Delay to expert witness review adds to Meadow verdict worries

An eagerly anticipated review of the role of expert witnesses in
the family courts, ordered more than a year ago after the Angela
Cannings judgment, is unlikely to be published until the end of the
year, Community Care has learned.

The review was ordered in June 2004 by the then children’s
minister, Margaret Hodge, after concerns over evidence from
paediatricians including Professor Sir Roy Meadow.

He was struck off the medical register last week after being found
guilty of serious professional misconduct in a case where his
evidence led to the conviction of another mother, Sally Clark, for
killing her two babies.

He had told a jury there was a one in 73 million chance of two cot
deaths occurring in her family, but the General Medical Council
ruled that his evidence was seriously misleading.

Although the Clark case was a criminal one, the adverse publicity
surrounding Meadow has deterred paediatricians from acting as
expert witnesses in the family courts. Practitioners had hoped the
review, which is being conducted by the chief medical officer, Sir
Liam Donaldson, would make recommendations about how to tackle this

Family court insiders say the Meadow verdict will not help. Malcolm
Richardson, chair of the Magistrates Association’s family
proceedings committee, said: “It’s difficult to see how it can
enhance the chances of doctors volunteering to do this work,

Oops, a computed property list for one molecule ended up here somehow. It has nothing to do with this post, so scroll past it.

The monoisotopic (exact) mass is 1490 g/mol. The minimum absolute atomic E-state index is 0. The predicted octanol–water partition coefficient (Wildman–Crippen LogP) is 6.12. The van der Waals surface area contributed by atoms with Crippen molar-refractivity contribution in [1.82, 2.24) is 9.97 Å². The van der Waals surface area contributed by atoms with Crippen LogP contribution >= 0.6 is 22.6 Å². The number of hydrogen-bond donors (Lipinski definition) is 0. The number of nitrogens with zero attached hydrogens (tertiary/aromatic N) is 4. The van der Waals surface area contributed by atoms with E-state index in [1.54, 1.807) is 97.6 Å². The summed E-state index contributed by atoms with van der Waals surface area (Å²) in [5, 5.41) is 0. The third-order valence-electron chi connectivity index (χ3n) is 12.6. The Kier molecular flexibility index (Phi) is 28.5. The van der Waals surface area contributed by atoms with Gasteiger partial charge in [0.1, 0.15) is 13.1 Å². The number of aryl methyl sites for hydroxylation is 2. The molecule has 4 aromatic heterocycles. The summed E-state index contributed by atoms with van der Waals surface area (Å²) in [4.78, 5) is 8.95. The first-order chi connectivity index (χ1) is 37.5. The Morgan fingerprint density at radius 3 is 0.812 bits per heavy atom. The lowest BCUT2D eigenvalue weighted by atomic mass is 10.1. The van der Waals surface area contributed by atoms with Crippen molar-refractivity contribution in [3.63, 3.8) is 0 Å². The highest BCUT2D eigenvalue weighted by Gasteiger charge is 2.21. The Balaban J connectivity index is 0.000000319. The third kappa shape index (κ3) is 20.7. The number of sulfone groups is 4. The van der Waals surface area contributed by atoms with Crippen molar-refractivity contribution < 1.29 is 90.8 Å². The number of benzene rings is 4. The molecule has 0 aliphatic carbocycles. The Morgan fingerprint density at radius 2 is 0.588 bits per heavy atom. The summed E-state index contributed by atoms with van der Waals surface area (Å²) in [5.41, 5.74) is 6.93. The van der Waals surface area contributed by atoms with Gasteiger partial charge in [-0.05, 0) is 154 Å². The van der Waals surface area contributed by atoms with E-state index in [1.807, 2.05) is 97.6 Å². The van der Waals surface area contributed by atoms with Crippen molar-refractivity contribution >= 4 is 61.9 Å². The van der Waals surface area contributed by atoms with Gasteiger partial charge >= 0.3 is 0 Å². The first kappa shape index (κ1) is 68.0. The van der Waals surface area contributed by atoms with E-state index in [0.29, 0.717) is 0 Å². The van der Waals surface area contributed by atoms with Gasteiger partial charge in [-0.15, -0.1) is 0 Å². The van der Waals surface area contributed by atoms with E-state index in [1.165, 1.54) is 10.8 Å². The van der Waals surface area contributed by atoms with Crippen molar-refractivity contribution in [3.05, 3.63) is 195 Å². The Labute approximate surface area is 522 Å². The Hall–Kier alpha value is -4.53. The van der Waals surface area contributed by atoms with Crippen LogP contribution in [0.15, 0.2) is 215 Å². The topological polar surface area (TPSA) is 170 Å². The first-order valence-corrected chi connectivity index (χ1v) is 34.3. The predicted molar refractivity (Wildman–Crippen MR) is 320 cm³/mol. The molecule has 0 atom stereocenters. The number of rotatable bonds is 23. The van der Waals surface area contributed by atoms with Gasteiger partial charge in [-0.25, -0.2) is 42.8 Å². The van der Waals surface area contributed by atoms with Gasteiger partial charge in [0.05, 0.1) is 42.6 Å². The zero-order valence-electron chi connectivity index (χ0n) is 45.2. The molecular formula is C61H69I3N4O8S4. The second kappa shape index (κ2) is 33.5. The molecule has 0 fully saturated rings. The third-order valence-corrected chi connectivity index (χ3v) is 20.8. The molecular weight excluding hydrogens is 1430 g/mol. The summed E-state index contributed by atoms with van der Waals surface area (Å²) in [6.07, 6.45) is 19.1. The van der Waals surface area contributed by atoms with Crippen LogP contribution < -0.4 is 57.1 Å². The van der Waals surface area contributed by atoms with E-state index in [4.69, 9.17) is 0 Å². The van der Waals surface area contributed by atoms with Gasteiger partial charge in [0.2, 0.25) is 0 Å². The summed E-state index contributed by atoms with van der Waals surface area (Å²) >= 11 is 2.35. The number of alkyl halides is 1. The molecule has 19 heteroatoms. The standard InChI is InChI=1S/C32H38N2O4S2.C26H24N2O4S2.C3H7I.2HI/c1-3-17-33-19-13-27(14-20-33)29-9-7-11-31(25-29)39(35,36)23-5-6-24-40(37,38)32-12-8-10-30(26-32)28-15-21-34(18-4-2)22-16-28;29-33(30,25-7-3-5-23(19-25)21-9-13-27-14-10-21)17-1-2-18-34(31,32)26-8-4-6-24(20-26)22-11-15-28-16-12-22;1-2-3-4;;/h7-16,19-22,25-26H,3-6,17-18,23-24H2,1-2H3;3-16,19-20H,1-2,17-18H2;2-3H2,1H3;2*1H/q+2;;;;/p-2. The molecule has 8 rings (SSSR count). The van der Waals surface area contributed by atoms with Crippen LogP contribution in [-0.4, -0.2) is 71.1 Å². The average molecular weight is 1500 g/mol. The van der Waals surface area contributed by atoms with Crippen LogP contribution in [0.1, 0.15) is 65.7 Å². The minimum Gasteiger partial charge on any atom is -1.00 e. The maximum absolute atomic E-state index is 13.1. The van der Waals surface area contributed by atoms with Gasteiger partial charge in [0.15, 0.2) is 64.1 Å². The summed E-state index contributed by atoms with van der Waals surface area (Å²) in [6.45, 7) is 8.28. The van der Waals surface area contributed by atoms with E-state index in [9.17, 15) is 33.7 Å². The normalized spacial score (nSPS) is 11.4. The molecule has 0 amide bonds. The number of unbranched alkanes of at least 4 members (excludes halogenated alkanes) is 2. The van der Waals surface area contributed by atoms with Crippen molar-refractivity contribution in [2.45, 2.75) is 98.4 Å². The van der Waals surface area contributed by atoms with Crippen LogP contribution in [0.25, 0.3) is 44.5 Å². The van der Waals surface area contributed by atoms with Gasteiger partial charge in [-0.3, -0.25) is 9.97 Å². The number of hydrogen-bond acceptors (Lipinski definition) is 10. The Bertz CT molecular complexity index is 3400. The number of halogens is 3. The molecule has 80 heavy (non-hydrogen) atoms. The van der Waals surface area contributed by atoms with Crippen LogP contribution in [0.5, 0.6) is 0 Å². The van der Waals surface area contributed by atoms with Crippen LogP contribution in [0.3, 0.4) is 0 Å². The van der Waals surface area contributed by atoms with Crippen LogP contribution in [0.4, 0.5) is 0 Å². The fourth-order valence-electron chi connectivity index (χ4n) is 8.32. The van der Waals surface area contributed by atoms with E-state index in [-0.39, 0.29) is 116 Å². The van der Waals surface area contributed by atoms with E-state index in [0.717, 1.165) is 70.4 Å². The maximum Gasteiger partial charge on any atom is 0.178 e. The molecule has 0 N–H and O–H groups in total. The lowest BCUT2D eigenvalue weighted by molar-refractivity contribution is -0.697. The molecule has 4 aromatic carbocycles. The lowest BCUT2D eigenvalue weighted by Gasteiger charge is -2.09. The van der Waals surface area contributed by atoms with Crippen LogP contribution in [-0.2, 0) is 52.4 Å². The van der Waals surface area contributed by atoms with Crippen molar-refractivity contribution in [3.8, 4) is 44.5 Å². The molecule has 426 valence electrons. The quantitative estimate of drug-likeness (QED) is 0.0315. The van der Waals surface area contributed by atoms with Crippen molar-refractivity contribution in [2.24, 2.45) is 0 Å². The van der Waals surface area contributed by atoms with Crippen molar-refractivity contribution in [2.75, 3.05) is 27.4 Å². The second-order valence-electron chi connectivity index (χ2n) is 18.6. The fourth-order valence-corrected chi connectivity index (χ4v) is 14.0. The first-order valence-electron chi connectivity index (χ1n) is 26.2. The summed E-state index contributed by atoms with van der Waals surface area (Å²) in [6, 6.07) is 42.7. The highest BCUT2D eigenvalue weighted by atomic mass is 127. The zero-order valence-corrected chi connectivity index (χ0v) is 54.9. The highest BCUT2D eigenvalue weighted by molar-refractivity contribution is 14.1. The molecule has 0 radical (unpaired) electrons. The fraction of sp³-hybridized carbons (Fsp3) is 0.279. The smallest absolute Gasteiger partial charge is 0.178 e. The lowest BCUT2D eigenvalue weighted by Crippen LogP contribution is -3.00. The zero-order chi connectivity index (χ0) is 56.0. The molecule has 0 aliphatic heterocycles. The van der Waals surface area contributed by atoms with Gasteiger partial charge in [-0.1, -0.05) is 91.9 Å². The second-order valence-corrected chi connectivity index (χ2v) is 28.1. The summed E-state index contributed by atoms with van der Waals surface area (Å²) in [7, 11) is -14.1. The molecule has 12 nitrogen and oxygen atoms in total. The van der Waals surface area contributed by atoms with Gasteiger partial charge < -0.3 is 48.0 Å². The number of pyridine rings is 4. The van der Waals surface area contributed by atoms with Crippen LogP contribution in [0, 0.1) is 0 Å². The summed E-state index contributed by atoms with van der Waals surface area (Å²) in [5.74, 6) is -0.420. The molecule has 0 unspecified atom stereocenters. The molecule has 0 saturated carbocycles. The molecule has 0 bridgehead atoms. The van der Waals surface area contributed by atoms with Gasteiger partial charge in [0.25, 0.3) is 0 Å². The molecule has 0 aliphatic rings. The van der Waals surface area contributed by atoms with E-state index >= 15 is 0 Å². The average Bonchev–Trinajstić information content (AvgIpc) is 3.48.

whether in the family or the criminal courts.”

However, a source told Community Care this week that
publication of Sir Liam’s report had been delayed by the general
election and it would probably not go to ministers until

Meanwhile, a new scheme that aims to improve investigations into
child deaths is to be piloted from October in Wales, Northern
Ireland, and the South West and North East of England.

Dr Harvey Marcovitch, spokesman for the Royal College of
Paediatrics and Child Health, said he hoped the child death review
teams would “stop the issue of experts arguing in court some years
after the event about what a child might have died from”.

Every death of a child aged up to 16 will be reported to the teams,
which would “very thoroughly” investigate the cause of death,
Marcovitch added.

The project is being run by the Confidential Enquiry into Maternal
and Child Health, which is managed by six organisations including
the RCPCH and Royal College of Pathologists.

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